< Earlier Kibitzing · PAGE 150 OF 150 ·
|Jun-16-14|| ||DcGentle: <morfishine>: Yes, you have a point there. It's very important to have a decent supply if necessary, I wonder what happens when Argentina's Messi is injured. Fortunately Germany is not do dependent of one special player. Nevertheless you need a certain quality to play on the top.|
Tonight it will be the moment of truth. ;-)
By the way, I posted something on the WT pages.
|Jun-17-14|| ||DcGentle: <morfishine>: Well, both of our teams won, this is the main thing. In earlier world cups Germany also started slowly, so I wouldn't be too worried.|
I keep my fingers crossed that the U.S. will survive the group stage. Show what you can do against Portugal!
Ghana is no slouch, by the way, and even the German team has to be careful.
|Jun-23-14|| ||DcGentle: <morfishine>: Wow, what a drama in the US - Portugal game! It would have been so sweet for the U.S. to defeat the Portuguese Team to win it, and only a stoppage time goal by Portugal prevented it. Whew. But congratulations, you can still proceed to the next round! Great game, and great effort by the Americans! :-)|
I wouldn't mind a tie between Germany and the U.S., if it's hard fought, nobody would complain.
I keep my fingers crossed for the U.S. and German team! :-)
|Jul-07-14|| ||morfishine: Chess has been compared to war. Lets compar war to chess|
Napoleon created a system that was based on 3
Dividing his force into 3 mutually independent components he
strived to concentrate 2 of these components at the point of attack
while his third component would serve to shield or delay any
force attempting to relieve the outnumbered portion of the enemy.
In this way, Napoleon was able to combat numerically
superior forces arrayed against him. The strategy was to seek
opportunity where his force would have a numerical advantage
at the point of attack.
The isolated component had an important role. Operating independently,
this component was self sufficient, well balanced, and able to operate
alone, at least for awhile. Of course, this smaller 'shield force' could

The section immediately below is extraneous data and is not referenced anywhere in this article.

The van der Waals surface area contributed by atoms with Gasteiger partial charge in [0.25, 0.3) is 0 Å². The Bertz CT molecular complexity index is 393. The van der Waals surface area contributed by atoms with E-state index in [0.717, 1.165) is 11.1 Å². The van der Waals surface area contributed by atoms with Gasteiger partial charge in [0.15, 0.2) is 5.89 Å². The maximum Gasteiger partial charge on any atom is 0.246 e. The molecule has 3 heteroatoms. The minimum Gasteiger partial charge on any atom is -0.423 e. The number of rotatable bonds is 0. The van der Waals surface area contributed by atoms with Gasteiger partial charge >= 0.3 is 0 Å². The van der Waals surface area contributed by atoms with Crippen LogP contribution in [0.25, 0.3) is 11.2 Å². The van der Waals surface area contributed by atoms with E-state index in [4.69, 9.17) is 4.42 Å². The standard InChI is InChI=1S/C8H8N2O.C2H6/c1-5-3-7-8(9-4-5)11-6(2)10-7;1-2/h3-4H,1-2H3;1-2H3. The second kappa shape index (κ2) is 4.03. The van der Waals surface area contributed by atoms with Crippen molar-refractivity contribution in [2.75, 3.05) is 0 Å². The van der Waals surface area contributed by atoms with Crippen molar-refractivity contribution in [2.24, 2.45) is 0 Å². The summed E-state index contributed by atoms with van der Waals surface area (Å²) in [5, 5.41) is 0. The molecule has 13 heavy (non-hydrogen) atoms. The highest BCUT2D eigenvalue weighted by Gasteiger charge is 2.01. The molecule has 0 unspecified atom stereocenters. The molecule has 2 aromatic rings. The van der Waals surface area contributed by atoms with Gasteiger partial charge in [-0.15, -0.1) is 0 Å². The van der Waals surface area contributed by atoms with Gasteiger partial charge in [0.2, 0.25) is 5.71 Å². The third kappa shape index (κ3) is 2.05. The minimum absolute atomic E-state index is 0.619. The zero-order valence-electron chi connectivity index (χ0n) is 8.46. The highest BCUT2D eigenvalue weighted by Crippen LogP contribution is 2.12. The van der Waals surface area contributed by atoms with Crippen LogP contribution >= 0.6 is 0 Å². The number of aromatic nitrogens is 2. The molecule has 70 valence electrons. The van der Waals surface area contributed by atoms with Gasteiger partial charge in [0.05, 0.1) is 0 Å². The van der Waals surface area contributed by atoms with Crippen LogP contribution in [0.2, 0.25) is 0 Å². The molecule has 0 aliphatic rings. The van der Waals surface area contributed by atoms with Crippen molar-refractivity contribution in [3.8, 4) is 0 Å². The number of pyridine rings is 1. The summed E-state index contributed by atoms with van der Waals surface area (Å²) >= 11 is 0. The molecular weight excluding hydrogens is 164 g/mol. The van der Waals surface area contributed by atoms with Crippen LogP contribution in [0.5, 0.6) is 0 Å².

find itself owerwhelmed. Napoleon counted on the tactically ability of
this force, and his forces in general, to utiilize their superior training to
withstand adverse odds.
Napoleon's approach to an engagement was typified by fluidity of
movement and speed. For example, if units A, B & C were "on the move",
all were ready to either combine with another component and attempt
to overwhelm an opponent; or were ready to assume the blocking or
shielding role so the remaining 2 components could concentrate and
overwhelm an isolated portion of the enemy.
Also, with his forces divided into 3 units, Napoleon was also able to maximize their
mobility by avoiding road congestion while his army was in motion.
The formula that was the basis of Napoleon's success can be condensed as:
(1) Mobilize the entire force (2) concentrate against an isolated portion of the
enemy so as to achieve a numerical advantage at the point of attack (3) assign a portion of his force to delay enemy reinforcements (4) attack swiftly and decisively before
the enemy could bring his overall numerical superiority to bear (5) Retain the ability to shift the point of attack as the situation dictates. [For example if components A+B attack while component C holds/delays, once force A+B have achieved victory, force A may then march and combine with force C, so force B becomes the holding force while
force A+C initiate an attack in another sector.]